Uber Technologies Inc. Chief Executive Officer Dara Khosrowshahi has cut the largest deal of his tenure, buying Middle Eastern ride-hailing competitor Careem Networks FZ for $3.1 billion.
Uber will pay Dubai-based Careem $1.4 billion in cash, and another $1.7 billion in convertible notes when the deal closes, the two companies said in a statement early Tuesday morning. They are seeking regulatory approval in the 15 countries where Careem operates. Bloomberg had previously reported some details of the deal, which is expected to close in the first quarter of 2020.
The announcement comes as San Francisco-based Uber is preparing to file in April for an initial public offering, people familiar with the matter have said. The acquisition isn't expected to slow down Uber's IPO process. It will also allow Uber to emphasize its global footprint relative to rival Lyft Inc., which is expected to begin trading Friday.
The multibillion-dollar deal will be Uber's priciest ever. It will also mark the first time the company bought one of its regional competitors. Uber has sold many of its international business units, including in China, Southeast Asia and Russia, taking stakes in Didi Chuxing Inc., Grab and Yandex NV in the process. Another recent major purchase for the ride-hailing giant was electric bike company Jump Bikes.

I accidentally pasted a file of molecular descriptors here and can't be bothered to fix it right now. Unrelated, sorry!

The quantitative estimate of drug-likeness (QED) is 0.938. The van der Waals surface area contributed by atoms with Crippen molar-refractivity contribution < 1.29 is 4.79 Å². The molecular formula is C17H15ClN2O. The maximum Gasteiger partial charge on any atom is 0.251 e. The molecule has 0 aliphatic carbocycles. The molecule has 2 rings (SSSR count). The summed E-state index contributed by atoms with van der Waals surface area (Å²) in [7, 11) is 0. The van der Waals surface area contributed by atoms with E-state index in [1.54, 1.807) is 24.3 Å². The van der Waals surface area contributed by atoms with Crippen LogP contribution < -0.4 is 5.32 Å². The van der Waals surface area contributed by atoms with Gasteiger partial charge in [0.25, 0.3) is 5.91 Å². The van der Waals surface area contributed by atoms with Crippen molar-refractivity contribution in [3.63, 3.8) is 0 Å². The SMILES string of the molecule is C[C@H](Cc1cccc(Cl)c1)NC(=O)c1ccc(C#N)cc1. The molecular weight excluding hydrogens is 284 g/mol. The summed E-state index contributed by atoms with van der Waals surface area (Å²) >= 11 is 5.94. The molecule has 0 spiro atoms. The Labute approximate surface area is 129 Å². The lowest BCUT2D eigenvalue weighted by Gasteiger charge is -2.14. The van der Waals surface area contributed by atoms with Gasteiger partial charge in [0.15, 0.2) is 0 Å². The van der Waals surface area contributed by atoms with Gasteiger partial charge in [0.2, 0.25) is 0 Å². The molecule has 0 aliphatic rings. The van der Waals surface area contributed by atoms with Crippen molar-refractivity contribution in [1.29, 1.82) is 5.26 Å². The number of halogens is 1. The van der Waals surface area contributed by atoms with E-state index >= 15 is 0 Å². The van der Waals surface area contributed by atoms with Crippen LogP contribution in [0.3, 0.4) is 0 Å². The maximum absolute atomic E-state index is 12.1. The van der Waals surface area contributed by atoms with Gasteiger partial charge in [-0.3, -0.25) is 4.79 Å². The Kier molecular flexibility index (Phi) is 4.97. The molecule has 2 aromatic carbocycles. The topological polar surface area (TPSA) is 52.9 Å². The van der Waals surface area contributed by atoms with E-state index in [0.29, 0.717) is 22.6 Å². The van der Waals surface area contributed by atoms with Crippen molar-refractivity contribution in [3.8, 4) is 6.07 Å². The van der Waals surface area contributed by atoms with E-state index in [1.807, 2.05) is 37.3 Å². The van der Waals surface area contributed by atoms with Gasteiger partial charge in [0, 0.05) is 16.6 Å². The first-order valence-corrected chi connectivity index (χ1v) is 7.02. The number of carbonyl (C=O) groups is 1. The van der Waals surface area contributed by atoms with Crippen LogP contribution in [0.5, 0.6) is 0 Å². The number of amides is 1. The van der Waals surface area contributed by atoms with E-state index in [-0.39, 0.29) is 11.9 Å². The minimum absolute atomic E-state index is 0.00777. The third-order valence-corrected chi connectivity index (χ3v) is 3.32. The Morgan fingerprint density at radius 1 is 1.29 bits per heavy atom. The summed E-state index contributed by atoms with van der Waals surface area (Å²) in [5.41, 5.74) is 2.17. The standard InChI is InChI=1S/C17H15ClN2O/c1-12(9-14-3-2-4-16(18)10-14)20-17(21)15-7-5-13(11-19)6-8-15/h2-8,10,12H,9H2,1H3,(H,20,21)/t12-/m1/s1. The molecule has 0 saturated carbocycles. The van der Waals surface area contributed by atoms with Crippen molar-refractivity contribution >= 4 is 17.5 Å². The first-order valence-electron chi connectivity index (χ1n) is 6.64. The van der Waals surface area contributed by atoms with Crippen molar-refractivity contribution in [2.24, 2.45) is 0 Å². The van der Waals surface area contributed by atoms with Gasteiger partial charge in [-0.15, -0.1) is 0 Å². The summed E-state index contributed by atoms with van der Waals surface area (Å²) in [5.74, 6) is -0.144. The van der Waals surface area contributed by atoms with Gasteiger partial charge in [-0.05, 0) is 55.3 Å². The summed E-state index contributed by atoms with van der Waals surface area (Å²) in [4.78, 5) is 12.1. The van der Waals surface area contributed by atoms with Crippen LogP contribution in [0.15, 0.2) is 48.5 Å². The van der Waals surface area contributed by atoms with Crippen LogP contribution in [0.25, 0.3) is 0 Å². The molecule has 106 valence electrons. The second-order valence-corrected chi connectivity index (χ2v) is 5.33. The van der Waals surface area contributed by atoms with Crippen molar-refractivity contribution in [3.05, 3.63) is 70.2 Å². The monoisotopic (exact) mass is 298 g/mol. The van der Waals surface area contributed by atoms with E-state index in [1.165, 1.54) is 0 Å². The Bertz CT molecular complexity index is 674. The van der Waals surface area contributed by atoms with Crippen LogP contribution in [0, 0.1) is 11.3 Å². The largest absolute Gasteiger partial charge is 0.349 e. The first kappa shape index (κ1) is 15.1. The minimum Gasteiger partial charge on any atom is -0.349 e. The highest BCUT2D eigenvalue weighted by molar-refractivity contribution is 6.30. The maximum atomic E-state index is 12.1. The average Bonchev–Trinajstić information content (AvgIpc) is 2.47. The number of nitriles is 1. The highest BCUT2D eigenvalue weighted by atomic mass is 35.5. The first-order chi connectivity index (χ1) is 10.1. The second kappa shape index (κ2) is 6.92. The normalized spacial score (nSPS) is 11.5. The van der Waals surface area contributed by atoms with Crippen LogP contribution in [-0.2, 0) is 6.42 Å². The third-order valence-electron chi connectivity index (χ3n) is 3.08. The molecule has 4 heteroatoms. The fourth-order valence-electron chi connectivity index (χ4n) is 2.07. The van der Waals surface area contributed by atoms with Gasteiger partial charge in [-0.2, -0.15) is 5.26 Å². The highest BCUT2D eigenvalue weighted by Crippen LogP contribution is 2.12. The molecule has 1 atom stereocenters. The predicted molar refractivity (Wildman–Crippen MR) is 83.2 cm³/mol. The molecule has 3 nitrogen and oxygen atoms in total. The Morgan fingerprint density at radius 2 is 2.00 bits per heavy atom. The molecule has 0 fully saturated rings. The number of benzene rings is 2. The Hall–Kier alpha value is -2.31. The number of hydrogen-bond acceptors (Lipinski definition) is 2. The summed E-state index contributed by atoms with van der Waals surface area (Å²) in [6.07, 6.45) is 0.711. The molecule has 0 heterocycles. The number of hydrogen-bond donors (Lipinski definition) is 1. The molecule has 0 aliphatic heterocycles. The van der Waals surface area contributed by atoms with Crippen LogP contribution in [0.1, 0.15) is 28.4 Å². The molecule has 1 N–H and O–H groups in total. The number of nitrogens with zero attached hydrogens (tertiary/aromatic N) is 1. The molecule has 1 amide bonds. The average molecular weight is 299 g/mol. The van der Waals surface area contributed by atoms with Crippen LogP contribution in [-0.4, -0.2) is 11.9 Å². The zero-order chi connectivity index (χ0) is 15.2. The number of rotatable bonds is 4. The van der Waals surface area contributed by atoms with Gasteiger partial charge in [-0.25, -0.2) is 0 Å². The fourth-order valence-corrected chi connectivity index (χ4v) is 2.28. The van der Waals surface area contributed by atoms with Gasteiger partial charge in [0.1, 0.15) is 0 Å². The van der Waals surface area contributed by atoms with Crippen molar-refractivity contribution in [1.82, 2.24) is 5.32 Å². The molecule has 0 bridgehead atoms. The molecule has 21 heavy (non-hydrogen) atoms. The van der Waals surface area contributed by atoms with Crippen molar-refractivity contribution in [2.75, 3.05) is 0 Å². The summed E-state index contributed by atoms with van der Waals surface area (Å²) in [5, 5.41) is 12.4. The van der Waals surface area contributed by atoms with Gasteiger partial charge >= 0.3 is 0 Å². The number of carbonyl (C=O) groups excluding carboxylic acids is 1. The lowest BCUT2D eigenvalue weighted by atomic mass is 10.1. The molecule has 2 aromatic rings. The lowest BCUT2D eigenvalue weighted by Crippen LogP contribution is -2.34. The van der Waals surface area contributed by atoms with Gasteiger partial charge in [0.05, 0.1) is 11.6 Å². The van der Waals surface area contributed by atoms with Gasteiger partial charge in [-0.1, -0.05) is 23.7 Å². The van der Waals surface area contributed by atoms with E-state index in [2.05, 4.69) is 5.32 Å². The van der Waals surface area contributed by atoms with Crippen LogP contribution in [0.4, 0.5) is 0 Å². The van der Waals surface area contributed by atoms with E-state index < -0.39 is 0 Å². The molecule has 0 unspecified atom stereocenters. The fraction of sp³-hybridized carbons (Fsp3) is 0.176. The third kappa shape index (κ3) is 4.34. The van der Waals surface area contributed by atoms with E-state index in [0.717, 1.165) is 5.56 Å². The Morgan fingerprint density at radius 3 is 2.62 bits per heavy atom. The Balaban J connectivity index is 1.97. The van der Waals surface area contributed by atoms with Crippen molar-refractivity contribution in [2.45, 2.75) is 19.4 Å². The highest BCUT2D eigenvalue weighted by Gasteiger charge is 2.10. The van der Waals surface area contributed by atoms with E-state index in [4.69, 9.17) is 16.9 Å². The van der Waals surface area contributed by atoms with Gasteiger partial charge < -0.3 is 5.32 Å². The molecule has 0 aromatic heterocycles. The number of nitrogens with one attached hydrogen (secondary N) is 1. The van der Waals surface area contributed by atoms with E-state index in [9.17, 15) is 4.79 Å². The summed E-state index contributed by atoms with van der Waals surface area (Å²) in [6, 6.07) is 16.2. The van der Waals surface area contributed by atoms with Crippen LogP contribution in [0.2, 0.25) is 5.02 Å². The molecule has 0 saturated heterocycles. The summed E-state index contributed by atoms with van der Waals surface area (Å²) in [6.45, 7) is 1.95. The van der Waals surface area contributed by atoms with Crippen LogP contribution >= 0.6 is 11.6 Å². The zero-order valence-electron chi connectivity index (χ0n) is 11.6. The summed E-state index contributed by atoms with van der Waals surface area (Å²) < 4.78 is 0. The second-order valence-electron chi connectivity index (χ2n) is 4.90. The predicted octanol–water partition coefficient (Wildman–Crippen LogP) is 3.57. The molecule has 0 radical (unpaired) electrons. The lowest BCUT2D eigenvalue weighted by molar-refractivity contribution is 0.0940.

The Careem acquisition represents one of the largest-ever technology deals in the Middle East, according to data compiled by Bloomberg. As part of the agreement, Careem will continue to operate as a standalone brand even after the deal closes. 'After careful consideration, we decided that this framework has the advantage of letting us build new products and try new ideas across not one, but two, strong brands, with strong operators within each,' Khosrowshahi said in an email to employees.
Because the move combines the two largest ride-hailing companies in the region, it could face regulatory scrutiny. One inevitable selling point of the deal will be that it allows the two companies to raise prices, while also reducing pressure to compete with each other in how much they pay drivers.
'I think Uber was very good at convincing the management team that they can run independently post-acquisition,' said venture capitalist David Chao, an investor in Careem. 'I think terms were good and this was a huge victory for Uber.'